Colossians 3:1-3

Christianity is not a life change. It is a resurrection. The Bible teaches that all humans are dead in their sins. Those who respond to Christ's death and resurrection in faith are made alive through that faith to live for God. Since believers were dead and have now been made alive, it is fitting for us to set out minds on things above (where Christ is and where we are going) as opposed to setting our minds on earthly things. 
Put to death, therefore, whatever belongs to your earthly nature: sexual immorality, impurity, lust, evil desires and greed, which is idolatry. Because of these, the wrath of God is coming. You used to walk in these ways, in the life you once lived. But now you must also rid yourselves of all such things as these: anger, rage, malice, slander, and filthy language from your lips. Do not lie to each other, since you have taken off your old self with its practices and have put on the new self, which is being renewed in knowledge in the image of its Creator. Here there is no Gentile or Jew, circumcised or uncircumcised, barbarian, Scythian, slave or free, but Christ is all, and is in all.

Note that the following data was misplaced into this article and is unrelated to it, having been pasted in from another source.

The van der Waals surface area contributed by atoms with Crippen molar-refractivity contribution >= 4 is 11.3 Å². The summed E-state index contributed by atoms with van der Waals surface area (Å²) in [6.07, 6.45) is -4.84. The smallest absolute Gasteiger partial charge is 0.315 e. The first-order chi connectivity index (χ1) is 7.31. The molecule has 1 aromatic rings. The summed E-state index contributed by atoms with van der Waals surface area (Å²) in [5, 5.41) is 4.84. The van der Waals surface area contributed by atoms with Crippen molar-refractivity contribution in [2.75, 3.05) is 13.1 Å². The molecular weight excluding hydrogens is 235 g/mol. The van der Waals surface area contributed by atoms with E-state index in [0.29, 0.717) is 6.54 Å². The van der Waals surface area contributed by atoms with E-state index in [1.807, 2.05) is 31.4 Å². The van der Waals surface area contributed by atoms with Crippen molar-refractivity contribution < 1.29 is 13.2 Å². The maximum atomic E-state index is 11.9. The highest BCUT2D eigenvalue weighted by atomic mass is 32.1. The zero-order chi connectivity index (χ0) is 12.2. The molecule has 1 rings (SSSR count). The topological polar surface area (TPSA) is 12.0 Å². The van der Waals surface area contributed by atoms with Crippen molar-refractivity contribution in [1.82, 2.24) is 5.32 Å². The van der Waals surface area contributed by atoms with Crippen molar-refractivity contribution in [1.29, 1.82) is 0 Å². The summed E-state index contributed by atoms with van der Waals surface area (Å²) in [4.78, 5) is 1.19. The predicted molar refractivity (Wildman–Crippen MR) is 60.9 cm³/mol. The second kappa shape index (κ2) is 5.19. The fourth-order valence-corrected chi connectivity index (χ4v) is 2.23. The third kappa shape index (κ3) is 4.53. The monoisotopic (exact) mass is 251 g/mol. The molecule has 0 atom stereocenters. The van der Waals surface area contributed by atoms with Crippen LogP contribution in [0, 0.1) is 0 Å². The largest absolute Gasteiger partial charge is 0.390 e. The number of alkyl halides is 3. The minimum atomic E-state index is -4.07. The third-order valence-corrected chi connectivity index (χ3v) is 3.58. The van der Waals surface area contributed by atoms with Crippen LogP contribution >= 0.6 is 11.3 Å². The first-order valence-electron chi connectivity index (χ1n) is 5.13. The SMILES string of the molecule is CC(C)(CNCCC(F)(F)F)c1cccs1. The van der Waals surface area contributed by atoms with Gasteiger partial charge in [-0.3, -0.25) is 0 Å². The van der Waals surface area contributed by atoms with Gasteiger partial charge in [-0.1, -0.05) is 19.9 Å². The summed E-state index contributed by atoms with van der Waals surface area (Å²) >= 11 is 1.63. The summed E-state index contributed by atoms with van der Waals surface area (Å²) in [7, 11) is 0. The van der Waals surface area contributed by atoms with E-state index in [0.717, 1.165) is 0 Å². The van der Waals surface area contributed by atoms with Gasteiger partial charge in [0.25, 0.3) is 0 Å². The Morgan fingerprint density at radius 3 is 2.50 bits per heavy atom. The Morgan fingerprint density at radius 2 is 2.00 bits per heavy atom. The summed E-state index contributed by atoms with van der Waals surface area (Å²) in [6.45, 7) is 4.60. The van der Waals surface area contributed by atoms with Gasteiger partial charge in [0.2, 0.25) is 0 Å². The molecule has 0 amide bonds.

Colossians 3:5-11
When the Holy Spirit first breathes life into the Christian's soul and calls him to salvation, that new believer's mind is dead set on the things of this world and his heart is black with love for sin. As he responds in faith, the Christian gets his first taste of the amazing goodness of God. Having tasted God's goodness, he rightly desires more of it, but the old inclinations toward the earthly remain. The believer must actively choose to put off this old mindset and this old way of living life.